Zooarchaeology by Mass Spectrometry (ZooMS) Guest Speaker

Hello everyone and welcome back from Winter Break! This semester we have an exciting lineup of blog posts and colloquiums featuring many students from our graduate program. Throughout the next few weeks, blogs will be posted to highlight students working on their thesis and the work they are doing. There will also be posts checking in with students who recently graduated with an update on where they are now. This semester’s posts will also feature plenty of conferences and the students who attend and present at them. So thank you for reading, and look forward to more content coming next week. Now, to officially kick off this semester, we had a guest speaker who explained her work of Zooarchaeology by Mass Spectrometry (ZooMS).

Dr. Anneke Janzen is from the University of Tennessee, Knoxville’s Department of Anthropology. She gave us a presentation this past Monday called “New Identificant of Old Bones: Peptide Mass Fingerprinting in Archaeology”. In this talk, she explained what ZooMS is and how it can be used in Zooarchaeology to better identify taxa of animal bones, even when fragmented. This method works by extracting collagen from bone samples using HCl acid, which then has Trypsin added to it. This cleaves the bonds of the proteins in a known pattern, which can then be measured with MALDO-TOF MS. This reading can then be compared with a reference database of known animals, which they are still building.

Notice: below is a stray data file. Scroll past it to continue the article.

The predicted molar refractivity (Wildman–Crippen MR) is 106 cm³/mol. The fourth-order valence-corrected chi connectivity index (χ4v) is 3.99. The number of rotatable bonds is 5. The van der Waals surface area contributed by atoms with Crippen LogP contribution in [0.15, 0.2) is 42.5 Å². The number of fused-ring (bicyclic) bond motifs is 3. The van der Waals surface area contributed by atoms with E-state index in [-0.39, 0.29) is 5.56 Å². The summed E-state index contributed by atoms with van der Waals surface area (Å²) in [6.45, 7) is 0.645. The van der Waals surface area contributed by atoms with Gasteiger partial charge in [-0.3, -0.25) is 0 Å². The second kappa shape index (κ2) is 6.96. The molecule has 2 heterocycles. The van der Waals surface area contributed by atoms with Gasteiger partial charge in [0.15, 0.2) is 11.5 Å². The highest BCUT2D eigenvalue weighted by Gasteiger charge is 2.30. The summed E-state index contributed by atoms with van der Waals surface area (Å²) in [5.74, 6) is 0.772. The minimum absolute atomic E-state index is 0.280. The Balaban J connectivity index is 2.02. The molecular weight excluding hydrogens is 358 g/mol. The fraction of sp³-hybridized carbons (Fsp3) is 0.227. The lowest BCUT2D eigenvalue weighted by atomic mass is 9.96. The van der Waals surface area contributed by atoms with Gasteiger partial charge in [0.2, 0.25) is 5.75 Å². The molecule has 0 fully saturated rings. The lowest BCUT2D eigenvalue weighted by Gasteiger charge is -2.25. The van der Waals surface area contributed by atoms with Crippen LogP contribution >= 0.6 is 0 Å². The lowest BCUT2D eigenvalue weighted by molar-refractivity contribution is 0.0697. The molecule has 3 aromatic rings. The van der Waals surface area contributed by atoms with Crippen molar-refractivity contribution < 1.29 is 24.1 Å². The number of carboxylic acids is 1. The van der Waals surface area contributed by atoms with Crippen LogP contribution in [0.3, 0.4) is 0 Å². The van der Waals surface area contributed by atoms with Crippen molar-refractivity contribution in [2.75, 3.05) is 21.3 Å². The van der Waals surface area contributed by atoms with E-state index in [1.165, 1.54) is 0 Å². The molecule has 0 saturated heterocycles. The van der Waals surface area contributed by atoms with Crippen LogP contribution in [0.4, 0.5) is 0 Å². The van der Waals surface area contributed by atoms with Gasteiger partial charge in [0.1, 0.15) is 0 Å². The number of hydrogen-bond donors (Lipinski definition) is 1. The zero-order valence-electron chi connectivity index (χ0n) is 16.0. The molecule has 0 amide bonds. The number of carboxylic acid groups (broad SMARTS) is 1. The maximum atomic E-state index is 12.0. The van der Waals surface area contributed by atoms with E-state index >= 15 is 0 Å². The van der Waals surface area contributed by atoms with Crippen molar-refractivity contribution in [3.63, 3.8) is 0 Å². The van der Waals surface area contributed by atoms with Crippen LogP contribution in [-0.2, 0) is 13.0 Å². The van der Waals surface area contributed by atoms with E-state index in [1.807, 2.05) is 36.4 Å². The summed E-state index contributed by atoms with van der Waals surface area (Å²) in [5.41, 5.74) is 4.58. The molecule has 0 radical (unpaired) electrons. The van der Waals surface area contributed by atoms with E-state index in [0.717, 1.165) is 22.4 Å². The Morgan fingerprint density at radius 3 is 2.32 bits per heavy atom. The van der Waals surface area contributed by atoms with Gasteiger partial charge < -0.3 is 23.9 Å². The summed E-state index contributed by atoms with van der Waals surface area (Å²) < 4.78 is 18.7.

This technique has many pros, including being extremely time and cost-effective. The entire process only takes around three days to complete and multiple samples can be done at once. It also has a relatively low cost, since it only costs as much as the consumables and the cost to run the samples on the machine, which is low if there is one in-house. It also works really well to get data from old and poorly preserved bone samples. The whole process only needs around 10 grams of bone per sample to work. It can also work when DNA is not present, so it can even work for really degraded samples as is often found in archaeology. This makes this method really good for collections where there are a lot of small and degraded bone fragments that cannot be analyzed morphologically.

This technique also has some cons, as it has issues identifying mammals, where the data cannot always get down to the species level. This means that some mammal species may only get down to something like equine instead of donkey or zebra. However, this also depends on where the work is being done and if there are a lot of closely related species in the region. Since some species are so closely related they may just show up the same. This is also hard to distinguish between domestic and wild animals that are living in the same area. However, for the most part, this is a good method for identifying species from a collection of animal bones.

Dr. Anneke Janzen gave us a fascinating talk on this method of identifying the species of bones from archaeological collections. We thank Dr. Anneke Janzen for making time to give us this talk and look forward to hearing more about this work and its implications for archaeology.